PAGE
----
(EDITOR’S NOTE: Salvage and cleanup operations continue as of late Friday afternoon. We will update this story until launching a new one this evening.)
8:37 AM: Here’s what’s going on along the 5400 block of Beach Drive that has brought out the Coast Guard and the Fire Department, among others: There was a report of a boat sinking; by the time authorities arrived, it had sunk. It’s a 35-40-foot boat that’s been working on a private project along the shore.
(Photo by Christopher Boffoli for WSB)
No one is believed to have been on board. But they’re trying to evaluate what to do next. We’ve got a crew at the scene.
9:09 AM: Yes, this is what the helicopters were looking at – keep in mind that it happened before the TV morning-news daypart had ended. The boat apparently had been toting rocks related to a bulkhead-building project on shore, in tandem with a floating crane (which was not involved in the sinking). The construction crew involved with the project told WSB that the boat sunk within five minutes of starting to list. Again, no one was on board – but the boat was laden with rocks. And as commenters are pointing out, there is a fuel slick now to deal with. We’ll be tracking that part of it with authorities. Thanks, by the way, to everyone who texted/called/e-mailed/etc. about this.
(Photo by Christopher Boffoli for WSB)
9:40 AM: We’ve just gone back to check on the scene again – there’s now a containment boom out. Beach Drive Blog had covered the construction project to which this is apparently related.
10 AM UPDATE: New information from the U.S. Coast Guard: Salvage divers were summoned to the scene. The vessel that went down is described as 73 feet long. It had 300 gallons of diesel and 30 to 50 gallons of motor oil; the Coast Guard says crews were working to “plug the fuel vents” before it went down. (A neighbor tells WSB that it was listing for quite some time before it went down.) The sheen is described as 150 by 50 feet.
10:21 AM UPDATE: New photo – in addition to the boom, absorbent pads are being put in the water to help clean up the oil. The Department of Ecology is involved in this too, and says “the boat owner did not make proper notifications.” The Coast Guard says that’s Waterfront Construction, which it has labeled the “responsible party.”
12:15 PM UPDATE: Neighbor Lura (thank you!) caught the actual sinking of the vessel before it went under, which Beach Drive Blog says is the Justin, went under – we’ve tried to sharpen it up a bit; look close alongside the barge:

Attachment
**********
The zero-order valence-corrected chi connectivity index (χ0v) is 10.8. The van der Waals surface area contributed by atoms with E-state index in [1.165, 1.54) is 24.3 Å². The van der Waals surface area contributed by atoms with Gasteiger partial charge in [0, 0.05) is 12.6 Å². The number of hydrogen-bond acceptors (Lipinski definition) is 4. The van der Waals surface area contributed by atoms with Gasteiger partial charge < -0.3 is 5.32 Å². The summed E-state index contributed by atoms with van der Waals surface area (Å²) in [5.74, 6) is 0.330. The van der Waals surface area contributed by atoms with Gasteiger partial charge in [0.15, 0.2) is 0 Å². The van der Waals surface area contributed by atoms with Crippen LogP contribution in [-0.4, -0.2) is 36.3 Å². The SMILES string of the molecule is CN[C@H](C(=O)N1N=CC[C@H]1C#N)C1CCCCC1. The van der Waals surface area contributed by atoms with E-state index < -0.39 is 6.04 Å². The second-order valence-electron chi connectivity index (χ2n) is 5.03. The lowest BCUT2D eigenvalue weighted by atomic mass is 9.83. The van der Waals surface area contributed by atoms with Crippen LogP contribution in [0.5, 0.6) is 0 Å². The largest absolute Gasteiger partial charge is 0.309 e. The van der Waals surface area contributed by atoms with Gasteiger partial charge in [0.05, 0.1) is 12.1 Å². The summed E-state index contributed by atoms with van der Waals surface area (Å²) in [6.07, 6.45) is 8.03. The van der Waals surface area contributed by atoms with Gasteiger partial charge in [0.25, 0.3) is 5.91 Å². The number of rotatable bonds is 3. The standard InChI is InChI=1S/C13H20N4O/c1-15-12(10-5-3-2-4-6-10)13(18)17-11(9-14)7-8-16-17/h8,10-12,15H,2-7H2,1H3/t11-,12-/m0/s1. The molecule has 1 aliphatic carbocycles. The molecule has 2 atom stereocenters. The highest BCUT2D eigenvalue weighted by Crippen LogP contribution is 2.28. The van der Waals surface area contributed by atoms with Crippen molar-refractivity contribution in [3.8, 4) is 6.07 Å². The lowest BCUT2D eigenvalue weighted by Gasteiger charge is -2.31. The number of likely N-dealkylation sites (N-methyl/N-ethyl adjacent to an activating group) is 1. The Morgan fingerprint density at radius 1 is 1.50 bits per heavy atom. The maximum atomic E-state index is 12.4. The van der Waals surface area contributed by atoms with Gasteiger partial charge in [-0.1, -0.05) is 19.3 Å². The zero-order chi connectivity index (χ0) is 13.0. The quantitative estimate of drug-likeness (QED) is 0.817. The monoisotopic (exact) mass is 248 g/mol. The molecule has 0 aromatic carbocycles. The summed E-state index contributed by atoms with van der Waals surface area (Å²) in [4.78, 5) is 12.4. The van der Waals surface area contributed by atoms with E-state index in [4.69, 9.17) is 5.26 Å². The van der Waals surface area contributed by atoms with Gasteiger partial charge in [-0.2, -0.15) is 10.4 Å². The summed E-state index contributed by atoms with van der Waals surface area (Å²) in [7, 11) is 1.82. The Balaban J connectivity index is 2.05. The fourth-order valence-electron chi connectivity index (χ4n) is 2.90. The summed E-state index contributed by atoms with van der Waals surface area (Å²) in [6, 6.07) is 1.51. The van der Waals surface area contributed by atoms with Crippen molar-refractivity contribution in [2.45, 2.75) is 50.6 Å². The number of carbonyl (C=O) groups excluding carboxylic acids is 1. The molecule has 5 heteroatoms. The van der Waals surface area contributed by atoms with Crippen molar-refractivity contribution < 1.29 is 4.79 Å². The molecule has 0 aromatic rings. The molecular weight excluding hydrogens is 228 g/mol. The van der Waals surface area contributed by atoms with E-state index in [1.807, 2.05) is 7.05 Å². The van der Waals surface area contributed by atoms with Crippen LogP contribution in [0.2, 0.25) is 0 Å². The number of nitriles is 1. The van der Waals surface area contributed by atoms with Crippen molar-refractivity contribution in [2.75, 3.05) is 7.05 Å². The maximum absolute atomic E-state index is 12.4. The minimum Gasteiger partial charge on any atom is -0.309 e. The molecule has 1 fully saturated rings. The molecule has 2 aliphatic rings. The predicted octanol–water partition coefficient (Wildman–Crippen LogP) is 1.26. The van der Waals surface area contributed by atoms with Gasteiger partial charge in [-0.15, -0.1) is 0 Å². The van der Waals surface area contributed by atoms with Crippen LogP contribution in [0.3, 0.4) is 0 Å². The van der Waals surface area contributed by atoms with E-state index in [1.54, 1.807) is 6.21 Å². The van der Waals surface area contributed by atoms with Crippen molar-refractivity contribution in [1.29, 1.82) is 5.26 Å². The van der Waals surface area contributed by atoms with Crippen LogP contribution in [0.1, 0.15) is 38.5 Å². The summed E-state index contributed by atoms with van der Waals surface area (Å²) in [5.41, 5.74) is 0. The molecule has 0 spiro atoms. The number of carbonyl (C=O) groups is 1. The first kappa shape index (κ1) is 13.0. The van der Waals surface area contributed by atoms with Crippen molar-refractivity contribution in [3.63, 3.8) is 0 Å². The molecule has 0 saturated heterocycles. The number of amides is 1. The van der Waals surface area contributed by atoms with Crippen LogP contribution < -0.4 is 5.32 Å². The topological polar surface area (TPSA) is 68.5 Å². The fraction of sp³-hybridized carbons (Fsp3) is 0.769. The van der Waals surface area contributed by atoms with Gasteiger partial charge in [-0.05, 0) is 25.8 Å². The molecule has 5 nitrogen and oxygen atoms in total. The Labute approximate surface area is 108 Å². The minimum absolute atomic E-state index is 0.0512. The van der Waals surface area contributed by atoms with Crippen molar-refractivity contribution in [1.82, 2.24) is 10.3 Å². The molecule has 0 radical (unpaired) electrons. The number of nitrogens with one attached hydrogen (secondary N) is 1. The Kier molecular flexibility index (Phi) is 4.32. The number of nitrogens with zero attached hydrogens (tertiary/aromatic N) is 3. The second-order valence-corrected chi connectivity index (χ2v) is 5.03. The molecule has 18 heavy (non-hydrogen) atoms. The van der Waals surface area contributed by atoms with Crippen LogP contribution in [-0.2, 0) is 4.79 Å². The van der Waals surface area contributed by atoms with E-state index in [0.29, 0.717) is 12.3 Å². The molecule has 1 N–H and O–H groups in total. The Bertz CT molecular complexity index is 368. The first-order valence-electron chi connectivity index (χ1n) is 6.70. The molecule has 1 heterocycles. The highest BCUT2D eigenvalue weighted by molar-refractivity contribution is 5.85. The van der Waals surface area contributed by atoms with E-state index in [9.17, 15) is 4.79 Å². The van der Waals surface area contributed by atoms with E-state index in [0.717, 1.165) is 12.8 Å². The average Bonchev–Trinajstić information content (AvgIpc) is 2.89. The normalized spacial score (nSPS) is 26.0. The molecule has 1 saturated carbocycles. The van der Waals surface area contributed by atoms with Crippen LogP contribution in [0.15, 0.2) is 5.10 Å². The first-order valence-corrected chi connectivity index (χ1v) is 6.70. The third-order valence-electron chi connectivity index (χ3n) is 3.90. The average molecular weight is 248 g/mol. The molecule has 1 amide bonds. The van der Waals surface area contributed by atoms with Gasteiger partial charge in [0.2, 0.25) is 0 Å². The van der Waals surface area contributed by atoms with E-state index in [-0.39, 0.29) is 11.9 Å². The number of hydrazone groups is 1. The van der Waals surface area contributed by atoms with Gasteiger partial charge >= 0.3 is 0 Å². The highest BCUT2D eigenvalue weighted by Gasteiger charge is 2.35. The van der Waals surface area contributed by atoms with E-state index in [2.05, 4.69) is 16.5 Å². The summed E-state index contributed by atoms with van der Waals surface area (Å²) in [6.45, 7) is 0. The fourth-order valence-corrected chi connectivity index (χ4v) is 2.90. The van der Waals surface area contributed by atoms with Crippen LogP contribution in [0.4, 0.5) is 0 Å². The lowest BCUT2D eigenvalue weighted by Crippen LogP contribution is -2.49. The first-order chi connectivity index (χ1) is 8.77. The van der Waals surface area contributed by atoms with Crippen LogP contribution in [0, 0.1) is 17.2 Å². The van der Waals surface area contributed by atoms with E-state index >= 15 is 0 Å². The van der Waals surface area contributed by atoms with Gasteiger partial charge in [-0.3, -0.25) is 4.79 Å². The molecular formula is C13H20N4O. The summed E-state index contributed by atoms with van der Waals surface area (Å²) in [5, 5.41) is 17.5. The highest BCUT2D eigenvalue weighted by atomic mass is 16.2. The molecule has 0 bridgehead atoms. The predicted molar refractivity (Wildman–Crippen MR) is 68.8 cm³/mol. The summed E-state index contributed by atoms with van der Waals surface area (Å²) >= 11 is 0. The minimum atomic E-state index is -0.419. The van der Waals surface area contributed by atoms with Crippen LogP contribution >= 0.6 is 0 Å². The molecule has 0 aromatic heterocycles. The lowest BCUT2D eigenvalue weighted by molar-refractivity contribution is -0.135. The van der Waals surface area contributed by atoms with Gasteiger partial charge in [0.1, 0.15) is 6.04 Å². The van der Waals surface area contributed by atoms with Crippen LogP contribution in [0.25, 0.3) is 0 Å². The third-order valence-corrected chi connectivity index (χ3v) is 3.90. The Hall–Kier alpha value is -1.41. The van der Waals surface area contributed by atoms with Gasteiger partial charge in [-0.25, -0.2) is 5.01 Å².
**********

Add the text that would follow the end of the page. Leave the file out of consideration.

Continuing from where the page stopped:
Also for BDB, Rob Porter reports via Twitter that water’s being pumped off the barge.
1 PM UPDATE: The Coast Guard has put together its official summary of what’s happening. New information includes news of a contractor brought in to clean up the spill.
1:23 PM UPDATE: Mike sent photos, saying some of it has washed up south of the sinking:
He’s in the 5900 block of Beach Drive, several blocks south.
4:05 PM UPDATE: Thanks to Colby Chester for a bird’s-eye view of what the slick looked like a few hours ago:
The Coast Guard has published another update, acknowledging that some of the sheen has reached the shore, and saying it appeared to be breaking up. We were down at the scene a little while ago and they were doing flyovers to gauge its size. There’s a 500-yard “safety zone” around the spill and, says the Coast Guard update, “An estimated 1,600 feet of hard boom and 300 feet of soft boom have been deployed to contain and absorb oil from the water.” They expect to continue cleanup till nightfall, and to resume it in the morning as needed; salvage operations for the sunken vessel will continue into the night. The state Ecology Department also has an update, with sheen aerials, here.
4:36 PM UPDATE: We also have heard from a spokesperson for the owners of the vessel, which they describe as 75 feet, and confirm is the Justin:
Waterfront Construction, the owner of the 75’ vessel “Justin” that sank in the Puget Sound early this morning, has contracted with NRC Environmental Services to contain the surface sheen released from the vessel.
NRC Environmental Services has multiple spill response vessels and skimmers on scene and has deployed containment boom. Additional boom is on scene and ready to be deployed as needed. Marine and shoreline emergency response trailers as well as vacuum trucks are standing by for additional support, should they be required. In the first few hours, divers were brought in to plug fuel vents to stop the release of the fuel on board. Salvage experts from Ballard Diving & Salvage have been contracted by Waterfront Construction to perform underwater inspections of the vessel and create a salvage plan to raise the ex-military Landing Craft from the Puget Sound waters as quickly and safely as possible.
“Waterfront Construction appreciates the unified response that has been assisting with this unfortunate event and is doing everything in its power to clean the waters as quickly as possible”, states Keith Landry, Project Manager of Waterfront Construction.
In a followup exchange, the spokesperson told us it’s too soon to tell how soon they will try to bring up the Justin, as they are still working on the plan.